Not to brag, but we’re kinda candle experts.
(CANDLE) SAFETY FIRST
A burning candle jar gets burning hot. You won't want to touch it once it's going so choose your location before lighting. It should be a good distance from anything that could catch fire and also clear from open windows, or any other air flow show offs. You won't want any curtains, lose papers, or your hair blowing into the flame. Plus, think about toddlers, cats on counters, and dogs that hit everything when they wag their tail; plan accordingly. Don't light it and leave it, light it and forget it, light it and fall asleep, or light it and get preoccupied. Your candle needs attention. Imagine worst case scenarios and be proactive.
Start your candle off right.
The first time you light your candle, make sure to burn it until the wax melts all the way around the edges. This should take about 2 hours. Otherwise that unmelted part will have a hard time catching up. The wax will keep melting deeper instead of wider and you get a tunneling candle. Tunneling equals wasted wax and a candle that doesn't live up to it's potential, so let us know if you ever have one. The ideal burn time to make your candle last as long as possible is about 2-3 hours every time.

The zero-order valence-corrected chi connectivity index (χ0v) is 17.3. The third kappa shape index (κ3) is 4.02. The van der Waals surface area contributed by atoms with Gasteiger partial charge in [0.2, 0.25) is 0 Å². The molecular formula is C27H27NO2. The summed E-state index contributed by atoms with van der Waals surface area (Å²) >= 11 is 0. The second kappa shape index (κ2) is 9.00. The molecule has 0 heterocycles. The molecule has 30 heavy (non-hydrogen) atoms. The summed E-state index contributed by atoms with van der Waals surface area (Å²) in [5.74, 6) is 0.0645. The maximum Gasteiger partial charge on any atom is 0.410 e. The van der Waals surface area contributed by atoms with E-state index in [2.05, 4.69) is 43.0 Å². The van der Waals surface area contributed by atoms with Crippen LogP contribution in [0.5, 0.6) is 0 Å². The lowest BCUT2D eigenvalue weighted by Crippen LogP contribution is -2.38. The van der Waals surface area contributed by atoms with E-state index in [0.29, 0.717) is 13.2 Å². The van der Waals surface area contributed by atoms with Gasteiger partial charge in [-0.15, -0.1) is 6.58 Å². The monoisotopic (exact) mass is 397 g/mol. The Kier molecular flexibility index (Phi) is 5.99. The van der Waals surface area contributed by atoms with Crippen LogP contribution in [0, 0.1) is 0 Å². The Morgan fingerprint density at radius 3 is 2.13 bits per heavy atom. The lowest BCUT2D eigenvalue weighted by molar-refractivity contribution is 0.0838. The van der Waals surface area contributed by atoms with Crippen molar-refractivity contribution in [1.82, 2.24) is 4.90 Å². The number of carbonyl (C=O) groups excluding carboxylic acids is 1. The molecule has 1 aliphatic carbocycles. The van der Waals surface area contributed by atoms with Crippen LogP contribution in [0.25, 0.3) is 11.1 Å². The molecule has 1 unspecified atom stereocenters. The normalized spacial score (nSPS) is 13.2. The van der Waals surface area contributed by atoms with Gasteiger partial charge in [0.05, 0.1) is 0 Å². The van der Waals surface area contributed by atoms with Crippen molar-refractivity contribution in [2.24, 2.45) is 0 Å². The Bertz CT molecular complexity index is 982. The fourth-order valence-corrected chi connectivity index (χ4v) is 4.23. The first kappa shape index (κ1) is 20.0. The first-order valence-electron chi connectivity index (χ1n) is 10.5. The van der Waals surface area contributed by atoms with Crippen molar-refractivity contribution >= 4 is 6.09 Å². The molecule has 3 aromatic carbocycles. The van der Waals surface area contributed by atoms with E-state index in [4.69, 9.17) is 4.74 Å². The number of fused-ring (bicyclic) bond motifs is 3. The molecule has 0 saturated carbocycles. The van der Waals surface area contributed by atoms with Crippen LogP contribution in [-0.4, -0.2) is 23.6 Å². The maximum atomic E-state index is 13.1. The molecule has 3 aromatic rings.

Keep it nice, candle maintenance
Give it a wick trim. Every time. Sure, maybe it's not life of death, but it does do good things for your candle, like keep the flame reasonable for a slow burn, and if you do your candle wick trimming with candle wick trimmers, you can keep all that nasty ash from falling in (unlike regular scissors 💁🏼♀️). A wick that gets too long can become top heavy and then there's a chance of it tipping. It might just get off center, it might fall all the way into the melted wax, or even burn too close to the jar wall making dangerous hot spots.
Keep your candle (jar) around.
After the burn, the easiest and safest way to remove the remaining wax, is to put your candle in the freezer overnight, or at least for a few hours. This will cause the wax to shrink up and you should be able to use some type of kitchen utensil to knock it loose. Extremely thin areas might need to be scraped with said kitchen utensil. Rub any kind of cooking oil on the inside of the jar to remove the waxy residue, then just wash with soap and water as usual. Any leftover wax is perfect for wax warmers. Damaged your label? We’ll send you a new one.
Want to learn more about our candles?
Check out our blog for info on beeswax candles, where our wax comes from, and candles in general!